A once thriving Japanese business cluster in Ontario dwindles as young people leave the rural community on the Oregon-Idaho border.
The year 2018 marks the 76th anniversary of executive order 9066, President Franklin Roosevelt’s edict authorizing internment camps for Americans of Japanese-descent.
In Oregon, the order had a longstanding demographic impact.
During the war, the U.S. government demanded an increase in sugar beet production — for food as well as use in weaponry (the sugar was used to make industrial alcohol). Sugar beets were a major crop in eastern Oregon, and the state ended up recruiting 800 Japanese-Americans to work in sugar beet fields near Ontario.
When the war ended, some of the formerly interned Japanese-Americans stayed in Ontario and opened up businesses. By the 1950s, Ontario had the largest per capita Japanese-American population in Oregon.
That demographic trend continues today. Based on the US Census data in 2015, Ontario still has the largest Japanese-American population — 1.82 percent — in Oregon.
But the numbers continue to decline. In 2015, there were 204 people of Japanese descent living in Ontario.
“We’re the second generation in our businesses,” says Mike Iseri, owner of the Iseri Insurance and Travel Agency in Ontario. Iseri’s father, George Iseri, a Japanese-American farmer, businessman and city councilman, managed the Iseri Insurance Agency founded by his brother in 1930s, and later founded the Iseri Travel Agency in the 1950s.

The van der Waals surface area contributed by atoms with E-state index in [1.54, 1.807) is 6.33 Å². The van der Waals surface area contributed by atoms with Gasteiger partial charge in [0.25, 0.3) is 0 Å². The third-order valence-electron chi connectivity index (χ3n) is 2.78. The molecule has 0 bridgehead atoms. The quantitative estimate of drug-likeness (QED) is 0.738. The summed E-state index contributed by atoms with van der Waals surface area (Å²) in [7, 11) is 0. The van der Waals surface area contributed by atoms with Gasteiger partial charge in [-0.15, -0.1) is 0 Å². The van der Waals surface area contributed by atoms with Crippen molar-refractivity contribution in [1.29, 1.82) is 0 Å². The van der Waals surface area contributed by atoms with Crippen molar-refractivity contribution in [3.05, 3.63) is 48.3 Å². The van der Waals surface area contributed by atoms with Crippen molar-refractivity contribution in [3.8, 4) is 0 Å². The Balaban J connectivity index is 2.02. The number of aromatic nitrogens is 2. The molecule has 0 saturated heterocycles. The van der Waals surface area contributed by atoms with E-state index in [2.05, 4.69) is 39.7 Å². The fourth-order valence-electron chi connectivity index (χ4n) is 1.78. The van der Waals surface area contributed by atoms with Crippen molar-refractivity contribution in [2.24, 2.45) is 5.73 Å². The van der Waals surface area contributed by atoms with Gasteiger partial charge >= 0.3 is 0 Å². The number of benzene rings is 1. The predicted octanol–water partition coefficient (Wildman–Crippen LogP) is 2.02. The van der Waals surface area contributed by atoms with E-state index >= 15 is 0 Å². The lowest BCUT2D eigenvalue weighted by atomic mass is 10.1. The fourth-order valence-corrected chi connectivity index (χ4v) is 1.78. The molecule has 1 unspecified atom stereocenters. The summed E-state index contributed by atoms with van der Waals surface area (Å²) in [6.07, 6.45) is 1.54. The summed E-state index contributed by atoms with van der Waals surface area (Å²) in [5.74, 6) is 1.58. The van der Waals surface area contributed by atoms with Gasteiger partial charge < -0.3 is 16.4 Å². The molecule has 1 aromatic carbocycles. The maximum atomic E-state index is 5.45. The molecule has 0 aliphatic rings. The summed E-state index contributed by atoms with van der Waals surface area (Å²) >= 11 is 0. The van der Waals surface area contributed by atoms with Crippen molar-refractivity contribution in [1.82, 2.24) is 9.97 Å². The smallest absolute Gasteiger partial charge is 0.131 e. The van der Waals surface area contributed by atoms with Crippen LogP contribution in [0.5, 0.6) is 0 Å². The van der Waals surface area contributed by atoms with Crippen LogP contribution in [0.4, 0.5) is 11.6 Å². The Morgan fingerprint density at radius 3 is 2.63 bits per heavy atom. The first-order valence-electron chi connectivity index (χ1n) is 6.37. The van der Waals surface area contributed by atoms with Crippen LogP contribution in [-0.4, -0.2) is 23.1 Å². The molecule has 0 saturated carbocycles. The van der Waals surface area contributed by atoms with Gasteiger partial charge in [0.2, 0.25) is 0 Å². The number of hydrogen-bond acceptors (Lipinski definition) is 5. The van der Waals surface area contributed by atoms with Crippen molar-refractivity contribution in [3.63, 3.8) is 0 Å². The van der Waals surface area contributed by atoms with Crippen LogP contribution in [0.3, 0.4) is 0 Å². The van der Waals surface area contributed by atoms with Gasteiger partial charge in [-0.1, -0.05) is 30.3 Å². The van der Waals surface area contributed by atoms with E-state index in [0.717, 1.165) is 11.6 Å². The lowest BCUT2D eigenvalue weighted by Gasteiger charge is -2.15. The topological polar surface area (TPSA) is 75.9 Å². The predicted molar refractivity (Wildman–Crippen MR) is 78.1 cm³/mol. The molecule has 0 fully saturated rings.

The first-generation Iseris owned a grocery store in Auburn, Wash., but they were forced to close it down due to executive order 9066. They soon moved to Ontario, where they became farm laborers.
But Iseri’s own children won't continue working for the family business, he says. His son is a mechnical engineer in Seattle. His college age daughter is pursuing a marketing degree and is not interested in business ownership.
“Most of our generation’s children grew up, went to college and lived their lives, so a number of second-generation Japanese-owned businesses declined because the children didn’t come back to take over,” he says.
According to Matthew Stringer, executive director of the Four Rivers Cultural Center, a museum in Ontario, more than 20 Japanese-American students graduated from the local high school in the 1970s. Today, there are only two or three.
Tommy Ogawa, former owner of Ogawa’s Wicked Sushi, Burgers and Bowls, sold his business in 2015 and moved to Hood River. The current owners kept the restaurant’s name.
“There was a pretty strong (Japanese) community here,” restaurant owner Connie Huston said. “We don’t have a lot now, but we have seen some Japanese customers who probably would stop over the area.”
As the Japanese population declines, another ethnic group is thriving. Hispanics now account for 39.88% of Ontario's population.
“Ontario has a blend of many different ethnicities,” Iseri says. “Diversity is apparent, and it’s an important part of the community.”
Rachel Ramirez is an Oregon Business intern.